With over two dozen branches, 500 staff members and a responsibility to serve nearly 1 million people, it’s no surprise that a system like the Pima County Public Library sometimes needs help.
Substitute librarians are a lot like substitute teachers — filling vacancies at individual libraries on an “as needed” basis when full-time staff are not available.
In a system as large as Pima County’s, there are almost always times when libraries are short of personnel, and we subs come riding to the rescue. We are responsible for virtually all the same duties as full-time staff, namely to meet our customers’ needs.
We assist library customers in whatever way they need. We recommend books, reserve materials, find information for homework assignments, create displays, assist with story times, sign up new cardholders, answer telephones and circulate library materials.
We use new technology and software and teach basic computer skills. We learn and show customers how to use many services that may not be familiar to them, including self-checkout computers, photocopying, faxing, scanning, online resources, e-book devices and audio and visual streaming materials. The 21st century library is always evolving and it’s our job to help customers understand and use the library.
With new technology and ever-growing resources, substitute librarians working even in the smallest library can answer our customers’ toughest questions.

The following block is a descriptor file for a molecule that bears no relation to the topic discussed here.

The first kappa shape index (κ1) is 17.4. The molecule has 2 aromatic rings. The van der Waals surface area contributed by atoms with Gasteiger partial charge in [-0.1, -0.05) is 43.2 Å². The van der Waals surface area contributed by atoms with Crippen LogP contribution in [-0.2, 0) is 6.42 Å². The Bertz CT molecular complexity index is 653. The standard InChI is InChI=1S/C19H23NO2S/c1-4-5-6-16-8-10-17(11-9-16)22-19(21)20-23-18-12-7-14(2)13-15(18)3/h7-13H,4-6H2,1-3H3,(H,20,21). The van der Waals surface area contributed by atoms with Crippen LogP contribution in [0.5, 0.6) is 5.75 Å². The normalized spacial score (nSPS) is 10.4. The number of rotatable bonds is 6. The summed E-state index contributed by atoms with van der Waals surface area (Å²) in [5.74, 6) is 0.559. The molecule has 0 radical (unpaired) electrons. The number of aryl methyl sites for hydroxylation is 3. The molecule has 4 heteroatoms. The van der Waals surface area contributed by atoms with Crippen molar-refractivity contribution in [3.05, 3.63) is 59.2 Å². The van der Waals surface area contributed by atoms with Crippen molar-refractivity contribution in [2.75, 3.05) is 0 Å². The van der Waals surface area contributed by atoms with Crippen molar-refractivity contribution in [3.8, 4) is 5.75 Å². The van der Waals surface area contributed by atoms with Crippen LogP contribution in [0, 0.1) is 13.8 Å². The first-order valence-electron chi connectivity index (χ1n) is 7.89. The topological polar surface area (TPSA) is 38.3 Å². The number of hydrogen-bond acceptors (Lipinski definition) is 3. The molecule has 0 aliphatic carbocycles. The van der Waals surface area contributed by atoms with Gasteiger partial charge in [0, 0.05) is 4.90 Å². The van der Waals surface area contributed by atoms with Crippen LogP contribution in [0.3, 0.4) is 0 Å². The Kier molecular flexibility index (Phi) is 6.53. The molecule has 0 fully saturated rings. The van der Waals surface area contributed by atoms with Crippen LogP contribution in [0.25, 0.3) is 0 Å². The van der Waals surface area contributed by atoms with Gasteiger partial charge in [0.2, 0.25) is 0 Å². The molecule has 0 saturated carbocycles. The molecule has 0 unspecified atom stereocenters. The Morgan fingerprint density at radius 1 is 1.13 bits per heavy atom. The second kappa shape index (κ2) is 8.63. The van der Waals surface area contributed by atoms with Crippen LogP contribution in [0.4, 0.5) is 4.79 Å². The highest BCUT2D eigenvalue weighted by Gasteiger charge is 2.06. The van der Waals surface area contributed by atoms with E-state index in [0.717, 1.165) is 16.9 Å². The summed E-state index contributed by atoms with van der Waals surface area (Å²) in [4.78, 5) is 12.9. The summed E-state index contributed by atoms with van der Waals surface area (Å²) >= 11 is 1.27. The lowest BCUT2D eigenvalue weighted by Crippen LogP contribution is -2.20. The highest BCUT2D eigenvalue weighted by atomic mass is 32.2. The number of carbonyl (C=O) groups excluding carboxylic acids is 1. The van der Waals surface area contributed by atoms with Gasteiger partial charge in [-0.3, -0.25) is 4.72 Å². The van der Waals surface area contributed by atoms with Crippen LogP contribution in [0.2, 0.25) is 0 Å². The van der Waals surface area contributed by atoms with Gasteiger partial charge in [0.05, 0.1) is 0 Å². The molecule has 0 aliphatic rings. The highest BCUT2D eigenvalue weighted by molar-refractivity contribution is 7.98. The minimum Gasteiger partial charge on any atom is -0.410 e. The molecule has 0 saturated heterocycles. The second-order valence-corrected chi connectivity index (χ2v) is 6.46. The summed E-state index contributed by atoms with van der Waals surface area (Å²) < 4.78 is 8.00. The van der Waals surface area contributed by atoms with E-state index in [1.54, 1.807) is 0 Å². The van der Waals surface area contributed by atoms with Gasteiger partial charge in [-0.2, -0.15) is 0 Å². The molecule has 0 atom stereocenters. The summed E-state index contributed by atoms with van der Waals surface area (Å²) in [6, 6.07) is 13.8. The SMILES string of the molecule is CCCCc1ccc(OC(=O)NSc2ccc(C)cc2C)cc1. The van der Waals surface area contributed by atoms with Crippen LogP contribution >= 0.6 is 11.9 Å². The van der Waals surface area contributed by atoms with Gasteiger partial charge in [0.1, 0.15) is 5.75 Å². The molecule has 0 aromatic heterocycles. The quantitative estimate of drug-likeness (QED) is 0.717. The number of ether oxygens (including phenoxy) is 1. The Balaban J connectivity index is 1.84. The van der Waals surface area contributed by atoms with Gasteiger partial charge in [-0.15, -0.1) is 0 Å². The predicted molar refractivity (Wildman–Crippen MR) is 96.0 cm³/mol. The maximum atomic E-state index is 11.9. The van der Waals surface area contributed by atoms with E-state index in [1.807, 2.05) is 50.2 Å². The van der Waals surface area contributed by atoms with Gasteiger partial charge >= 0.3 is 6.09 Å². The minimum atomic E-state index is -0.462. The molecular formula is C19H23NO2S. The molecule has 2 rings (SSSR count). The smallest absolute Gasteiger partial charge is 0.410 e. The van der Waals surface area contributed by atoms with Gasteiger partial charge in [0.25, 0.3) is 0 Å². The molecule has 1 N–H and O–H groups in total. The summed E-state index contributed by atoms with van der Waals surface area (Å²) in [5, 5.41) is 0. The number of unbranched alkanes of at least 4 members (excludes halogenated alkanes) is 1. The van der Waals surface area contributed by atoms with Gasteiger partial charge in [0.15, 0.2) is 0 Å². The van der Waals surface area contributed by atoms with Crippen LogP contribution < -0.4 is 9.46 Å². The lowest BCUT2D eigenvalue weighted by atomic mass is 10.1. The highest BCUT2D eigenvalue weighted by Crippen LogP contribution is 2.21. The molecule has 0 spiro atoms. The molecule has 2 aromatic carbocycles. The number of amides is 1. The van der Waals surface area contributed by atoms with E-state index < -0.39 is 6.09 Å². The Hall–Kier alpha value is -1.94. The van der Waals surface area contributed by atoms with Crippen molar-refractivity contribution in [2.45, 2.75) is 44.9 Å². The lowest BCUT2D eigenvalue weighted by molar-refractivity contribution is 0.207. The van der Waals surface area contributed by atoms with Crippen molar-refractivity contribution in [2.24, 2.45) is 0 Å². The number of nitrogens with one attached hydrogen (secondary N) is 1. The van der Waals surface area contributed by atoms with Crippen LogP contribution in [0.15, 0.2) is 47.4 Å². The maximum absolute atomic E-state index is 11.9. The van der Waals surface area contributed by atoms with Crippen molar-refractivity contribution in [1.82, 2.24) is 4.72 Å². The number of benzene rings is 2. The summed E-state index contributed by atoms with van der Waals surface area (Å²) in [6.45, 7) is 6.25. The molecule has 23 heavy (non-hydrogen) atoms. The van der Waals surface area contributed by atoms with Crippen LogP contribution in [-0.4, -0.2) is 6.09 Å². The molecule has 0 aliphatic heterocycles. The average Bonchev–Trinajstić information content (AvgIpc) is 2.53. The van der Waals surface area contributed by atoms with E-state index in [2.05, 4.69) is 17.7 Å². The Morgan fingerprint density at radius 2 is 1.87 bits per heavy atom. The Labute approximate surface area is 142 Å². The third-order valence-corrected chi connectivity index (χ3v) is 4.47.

Recently, substitute librarian Meg Macleish received a question — how many firefighters were working the Ferguson Fire and how current was the statistic? Within five minutes, Meg found credible sources and returned the customer’s call. The customer was grateful. She had a son on the fire lines and was worried for his safety. It may have been a small and brief interaction, but Meg was pleased to have found what this small-town customer was looking for.
Since substitutes work at lots of libraries, we get to meet different people, both staff and customers. We get to know how each individual neighborhood and its library work together. What materials are popular? Which have heavy use of public computers? Which neighborhood has active reading groups? And finally, how can we help meet customers’ needs? Each library teaches us different ways of doing things that make that location special, and successful. It’s truly an eye-opening experience.
We love answering questions, assisting with job searches, watching happy children during story time, seeing the wealth of knowledge on the shelves and finally, we love books! We love talking about them, helping people find them, suggesting the right order to read them in, discussing them and learning about new books and authors from our customers.
So, the next time you are in one of Pima County’s 26 libraries. don’t be surprised if you note a face you haven’t seen before. It’s probably one of us substitute librarians! Just like the folks you see every day at your local library, we’re here to help you … so come on over and say hi.